• 60. protection as a result of the City's code enforcement policies. The Equal Protection Clause of the Fourteenth Amendment requires state actors to treat similarly situated people alike and permits state actors to treat dissimilarly situated people dissimilarly. Ganley v. Minneapolis Park & Recreation Bd., 491 F.3d 743, 747 (8th Cir. 2007). As a threshold matter, Plaintiffs must establish that Defendants treated them differently from similarly situated landlords. Id. In addition to unequal treatment, Plaintiffs must also show intentional or purposeful discrimination. See Lewis v. Jacks, 486 F.3d 1025, 1028 (8th Cir. 2007). The facts and evidence submitted in support of discriminatory intent to prove their FHA claims also supports Plaintiffs § 1983 claims. The City's discriminatory environment and attitude in housing code enforcement, force ownership change strategy and eviction strategy were known by the City to eliminate affordable housing and to have a disproportionate impact on protected class members. Plaintiffs make a quot;class of onequot; equal protection argument based on the City's preferential treatment of the St. Paul Public Housing Agency. The purpose of a class- of-one equal protection claim is quot;to secure every person within the State's jurisdiction against intentional and arbitrary discrimination, whether occasioned by express terms of a statute or by its improper execution through duly constituted agents.quot; Vill. of 53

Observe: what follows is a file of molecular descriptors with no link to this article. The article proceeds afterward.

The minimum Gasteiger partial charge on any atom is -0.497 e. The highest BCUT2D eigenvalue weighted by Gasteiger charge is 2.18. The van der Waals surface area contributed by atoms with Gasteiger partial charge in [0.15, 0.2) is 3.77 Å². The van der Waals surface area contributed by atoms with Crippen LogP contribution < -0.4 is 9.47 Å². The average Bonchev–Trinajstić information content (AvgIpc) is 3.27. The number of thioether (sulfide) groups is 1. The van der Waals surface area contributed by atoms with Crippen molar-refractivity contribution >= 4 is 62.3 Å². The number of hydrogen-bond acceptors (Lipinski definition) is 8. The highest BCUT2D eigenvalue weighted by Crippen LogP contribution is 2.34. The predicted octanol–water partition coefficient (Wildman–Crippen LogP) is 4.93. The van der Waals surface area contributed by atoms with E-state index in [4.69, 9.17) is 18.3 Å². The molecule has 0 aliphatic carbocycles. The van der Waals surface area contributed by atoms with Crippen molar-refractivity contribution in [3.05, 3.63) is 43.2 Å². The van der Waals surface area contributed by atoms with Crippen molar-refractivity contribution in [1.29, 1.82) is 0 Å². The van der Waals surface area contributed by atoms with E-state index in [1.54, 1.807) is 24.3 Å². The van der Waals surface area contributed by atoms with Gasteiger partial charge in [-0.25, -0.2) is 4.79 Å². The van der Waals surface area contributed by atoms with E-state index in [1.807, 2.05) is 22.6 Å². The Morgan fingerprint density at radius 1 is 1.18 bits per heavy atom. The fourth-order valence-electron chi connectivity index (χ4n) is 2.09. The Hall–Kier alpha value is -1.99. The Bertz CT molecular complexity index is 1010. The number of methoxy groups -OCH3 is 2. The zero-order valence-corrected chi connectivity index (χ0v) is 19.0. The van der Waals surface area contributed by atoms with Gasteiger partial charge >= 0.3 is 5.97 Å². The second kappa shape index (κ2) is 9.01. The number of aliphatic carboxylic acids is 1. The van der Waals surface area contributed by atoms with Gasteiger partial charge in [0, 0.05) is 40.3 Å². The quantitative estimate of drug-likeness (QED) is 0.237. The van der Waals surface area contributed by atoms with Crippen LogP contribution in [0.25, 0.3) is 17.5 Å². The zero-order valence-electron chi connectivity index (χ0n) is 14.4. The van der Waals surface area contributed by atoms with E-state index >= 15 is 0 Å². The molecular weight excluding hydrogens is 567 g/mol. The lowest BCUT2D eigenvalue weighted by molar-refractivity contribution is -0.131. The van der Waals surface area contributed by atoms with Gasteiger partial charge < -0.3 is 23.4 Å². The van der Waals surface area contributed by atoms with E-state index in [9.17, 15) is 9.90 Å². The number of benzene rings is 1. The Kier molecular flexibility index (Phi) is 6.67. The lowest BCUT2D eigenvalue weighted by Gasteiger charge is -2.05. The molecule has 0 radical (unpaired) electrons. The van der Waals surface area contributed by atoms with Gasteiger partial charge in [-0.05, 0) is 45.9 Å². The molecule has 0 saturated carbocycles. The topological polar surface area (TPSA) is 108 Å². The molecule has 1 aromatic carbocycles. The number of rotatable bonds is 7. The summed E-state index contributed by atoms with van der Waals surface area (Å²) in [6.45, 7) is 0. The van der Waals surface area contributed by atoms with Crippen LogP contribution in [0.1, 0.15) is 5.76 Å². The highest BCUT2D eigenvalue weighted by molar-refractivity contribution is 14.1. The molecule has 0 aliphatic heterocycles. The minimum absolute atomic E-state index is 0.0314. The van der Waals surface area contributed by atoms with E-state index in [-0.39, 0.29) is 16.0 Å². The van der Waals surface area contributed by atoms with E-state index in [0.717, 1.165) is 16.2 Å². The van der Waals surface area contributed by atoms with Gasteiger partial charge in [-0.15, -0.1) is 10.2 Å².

• 61. Willowbrook v. Olech, 528 U.S. 562, 564 (2000). Here, Plaintiffs presented considerable evidence that demonstrated at the summary judgment stage, that they may prevail on their class-of-one claim before a jury through the evidence that can reasonably be seen as proving Plaintiffs were quot;intentionally treated differently from others similarly situated and that there is no rational basis for the difference in treatment.quot; rd.; see also Costello v. Mitchell Pub. School Dist. 79,266 F.3d 916, 921 (8th Cir. 2001). §1981 and §1982 Plaintiffs are required to show discriminatory intent to prevail on their claims under 42 U.S.C. §§ 1981, 1982. See Dirden v. Dep't of Housing and Urban Dev., 86 F.3d 112, 114 (8th Cir. 1996). The facts and evidence submitted in support of discriminatory treatment to prove their FHA claims also supports Plaintiffs §1981 and §1982 claims. The City's discriminatory environment and attitude in housing code enforcement, quot;forced ownership changequot; strategy, eviction strategy, most importantly, illegal scheme and policy to violate the State Building Code protections for existing building, were known by the City to eliminate affordable housing and to have a disproportionate impact on protected class members. 54